Do Safe Injection Sites Really Work?
When it comes to combating crippling addictions to narcotics like heroin, unconventional methods are often proposed as potential solutions. One such suggestion (that has had its fair share of controversy) is the implementation of safe injection sites in major cities. The idea would be for users to get access to clean needles and avoid the spread of intravenous diseases. But does that concept work and would it be embraced? Interestingly, new research is saying “Yes.”
The latest study on the subject comes out of the Journal of Urban Health, which surveyed 326 people who had reported addictions to heroin, fentanyl and other illicit narcotics. Of that group, 77 percent claimed that they would be willing to go to a safe injection facility (or SIF).
There have long been debates as to whether users would even frequent an establishment like this. For one thing, there’s the trust factor to consider. These are major public establishments and those using illegal drugs may have fears of being arrested or interrogated about their habit.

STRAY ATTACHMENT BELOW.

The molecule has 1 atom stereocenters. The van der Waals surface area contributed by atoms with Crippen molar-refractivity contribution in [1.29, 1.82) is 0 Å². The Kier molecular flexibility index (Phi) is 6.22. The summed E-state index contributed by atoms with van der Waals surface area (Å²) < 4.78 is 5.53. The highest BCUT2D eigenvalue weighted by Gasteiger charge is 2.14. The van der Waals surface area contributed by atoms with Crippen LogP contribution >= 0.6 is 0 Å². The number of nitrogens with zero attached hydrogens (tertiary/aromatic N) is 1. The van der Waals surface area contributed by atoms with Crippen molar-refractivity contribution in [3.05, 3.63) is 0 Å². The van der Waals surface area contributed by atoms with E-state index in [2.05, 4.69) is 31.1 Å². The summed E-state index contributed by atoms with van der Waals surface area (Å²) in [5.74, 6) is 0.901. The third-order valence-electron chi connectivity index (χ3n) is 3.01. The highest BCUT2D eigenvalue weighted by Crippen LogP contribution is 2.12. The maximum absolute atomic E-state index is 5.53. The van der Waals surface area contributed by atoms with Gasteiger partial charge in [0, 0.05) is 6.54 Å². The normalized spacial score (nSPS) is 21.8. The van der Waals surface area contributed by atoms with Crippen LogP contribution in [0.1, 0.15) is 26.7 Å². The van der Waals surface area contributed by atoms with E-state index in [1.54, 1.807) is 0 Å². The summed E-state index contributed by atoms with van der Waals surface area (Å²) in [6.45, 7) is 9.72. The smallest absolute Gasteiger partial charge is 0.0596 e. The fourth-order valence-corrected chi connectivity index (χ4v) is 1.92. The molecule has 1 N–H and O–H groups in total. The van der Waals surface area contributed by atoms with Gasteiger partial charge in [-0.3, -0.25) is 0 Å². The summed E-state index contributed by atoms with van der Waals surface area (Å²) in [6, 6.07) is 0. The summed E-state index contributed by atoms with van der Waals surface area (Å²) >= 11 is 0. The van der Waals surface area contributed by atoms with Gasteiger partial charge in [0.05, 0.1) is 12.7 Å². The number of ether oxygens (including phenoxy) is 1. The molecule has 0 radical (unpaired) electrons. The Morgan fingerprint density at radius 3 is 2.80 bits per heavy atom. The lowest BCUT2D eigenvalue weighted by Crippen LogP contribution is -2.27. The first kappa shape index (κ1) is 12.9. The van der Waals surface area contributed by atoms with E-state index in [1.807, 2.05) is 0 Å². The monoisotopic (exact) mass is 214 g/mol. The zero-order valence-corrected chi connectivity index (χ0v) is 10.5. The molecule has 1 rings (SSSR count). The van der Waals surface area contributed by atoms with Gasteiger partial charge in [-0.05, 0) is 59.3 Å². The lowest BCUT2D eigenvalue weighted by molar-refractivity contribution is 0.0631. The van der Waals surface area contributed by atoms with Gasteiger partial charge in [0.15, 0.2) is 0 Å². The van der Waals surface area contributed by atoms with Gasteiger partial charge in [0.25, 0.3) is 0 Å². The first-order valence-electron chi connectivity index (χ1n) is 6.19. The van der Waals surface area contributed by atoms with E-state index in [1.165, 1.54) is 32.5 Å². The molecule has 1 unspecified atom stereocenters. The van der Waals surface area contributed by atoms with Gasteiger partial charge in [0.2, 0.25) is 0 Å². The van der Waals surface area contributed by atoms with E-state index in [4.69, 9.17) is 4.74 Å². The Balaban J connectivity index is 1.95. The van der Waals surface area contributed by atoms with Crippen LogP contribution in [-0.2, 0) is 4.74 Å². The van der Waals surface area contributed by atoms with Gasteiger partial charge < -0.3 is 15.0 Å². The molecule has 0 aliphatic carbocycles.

But the new research is showing that isn’t the case. And lead author Ju Nyeong Park feels it is important that support from this community is heard loud and clear.
“On the whole, we found a strong willingness to use safe consumption spaces,” Park explained in his report. “This is important because often the voices of people who use drugs are not included in policy debates or in the implementation of public health interventions.”
For the record, these types of practices have seen great success in other countries. Canada and Australia, for example, have been using SIFs for decades and, since their implementations, reductions have been reported in fatal overdoses and the spread of hepatitis.
To that point, advocates also argue that these types of facilities can save lives. If a user were to undergo an overdose at a SIF, trained personnel would be on hand to assist or get them transferred to a hospital. There are also recovery specialists available, who could potentially counsel users willing to enter a treatment program.
The United States has yet to open a fully operational SIF. Philadelphia has been proposed as a possible city to begin this type of program, but there are plenty of politicians who still do not feel comfortable with the concept. Perhaps this latest research can help sway some decisions.